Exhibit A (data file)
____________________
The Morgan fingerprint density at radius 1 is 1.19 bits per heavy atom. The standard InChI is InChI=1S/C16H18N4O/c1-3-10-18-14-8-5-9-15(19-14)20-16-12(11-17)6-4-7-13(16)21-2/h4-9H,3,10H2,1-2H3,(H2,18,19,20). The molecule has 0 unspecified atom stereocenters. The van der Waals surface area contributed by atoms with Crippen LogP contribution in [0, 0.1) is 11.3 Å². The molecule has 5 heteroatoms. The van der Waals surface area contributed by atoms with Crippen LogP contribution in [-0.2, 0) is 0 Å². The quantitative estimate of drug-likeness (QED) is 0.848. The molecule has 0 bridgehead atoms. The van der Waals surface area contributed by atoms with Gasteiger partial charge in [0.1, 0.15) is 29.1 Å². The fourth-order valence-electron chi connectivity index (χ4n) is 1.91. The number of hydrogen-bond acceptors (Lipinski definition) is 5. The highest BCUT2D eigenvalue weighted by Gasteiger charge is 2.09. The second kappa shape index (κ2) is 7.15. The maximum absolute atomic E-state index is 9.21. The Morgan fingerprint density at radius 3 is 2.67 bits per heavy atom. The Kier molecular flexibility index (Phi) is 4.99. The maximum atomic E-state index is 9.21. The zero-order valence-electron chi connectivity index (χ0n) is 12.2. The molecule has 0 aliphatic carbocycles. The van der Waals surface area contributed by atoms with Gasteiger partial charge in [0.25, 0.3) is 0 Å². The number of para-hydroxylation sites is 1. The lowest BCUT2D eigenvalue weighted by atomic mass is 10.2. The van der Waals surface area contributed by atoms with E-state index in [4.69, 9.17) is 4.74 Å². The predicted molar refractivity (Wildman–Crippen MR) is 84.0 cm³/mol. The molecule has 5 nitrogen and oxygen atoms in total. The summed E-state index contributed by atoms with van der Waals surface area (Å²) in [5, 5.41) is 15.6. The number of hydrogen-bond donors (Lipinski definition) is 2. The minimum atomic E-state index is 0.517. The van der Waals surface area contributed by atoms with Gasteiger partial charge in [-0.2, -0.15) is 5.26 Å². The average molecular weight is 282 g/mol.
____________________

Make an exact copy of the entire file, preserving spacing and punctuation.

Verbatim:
The Morgan fingerprint density at radius 1 is 1.19 bits per heavy atom. The standard InChI is InChI=1S/C16H18N4O/c1-3-10-18-14-8-5-9-15(19-14)20-16-12(11-17)6-4-7-13(16)21-2/h4-9H,3,10H2,1-2H3,(H2,18,19,20). The molecule has 0 unspecified atom stereocenters. The van der Waals surface area contributed by atoms with Crippen LogP contribution in [0, 0.1) is 11.3 Å². The molecule has 5 heteroatoms. The van der Waals surface area contributed by atoms with Crippen LogP contribution in [-0.2, 0) is 0 Å². The quantitative estimate of drug-likeness (QED) is 0.848. The molecule has 0 bridgehead atoms. The van der Waals surface area contributed by atoms with Gasteiger partial charge in [0.1, 0.15) is 29.1 Å². The fourth-order valence-electron chi connectivity index (χ4n) is 1.91. The number of hydrogen-bond acceptors (Lipinski definition) is 5. The highest BCUT2D eigenvalue weighted by Gasteiger charge is 2.09. The second kappa shape index (κ2) is 7.15. The maximum absolute atomic E-state index is 9.21. The Morgan fingerprint density at radius 3 is 2.67 bits per heavy atom. The Kier molecular flexibility index (Phi) is 4.99. The maximum atomic E-state index is 9.21. The zero-order valence-electron chi connectivity index (χ0n) is 12.2. The molecule has 0 aliphatic carbocycles. The van der Waals surface area contributed by atoms with Gasteiger partial charge in [0.25, 0.3) is 0 Å². The number of para-hydroxylation sites is 1. The lowest BCUT2D eigenvalue weighted by atomic mass is 10.2. The van der Waals surface area contributed by atoms with E-state index in [4.69, 9.17) is 4.74 Å². The predicted molar refractivity (Wildman–Crippen MR) is 84.0 cm³/mol. The molecule has 5 nitrogen and oxygen atoms in total. The summed E-state index contributed by atoms with van der Waals surface area (Å²) in [5, 5.41) is 15.6. The number of hydrogen-bond donors (Lipinski definition) is 2. The minimum atomic E-state index is 0.517. The van der Waals surface area contributed by atoms with Gasteiger partial charge in [-0.2, -0.15) is 5.26 Å². The average molecular weight is 282 g/mol.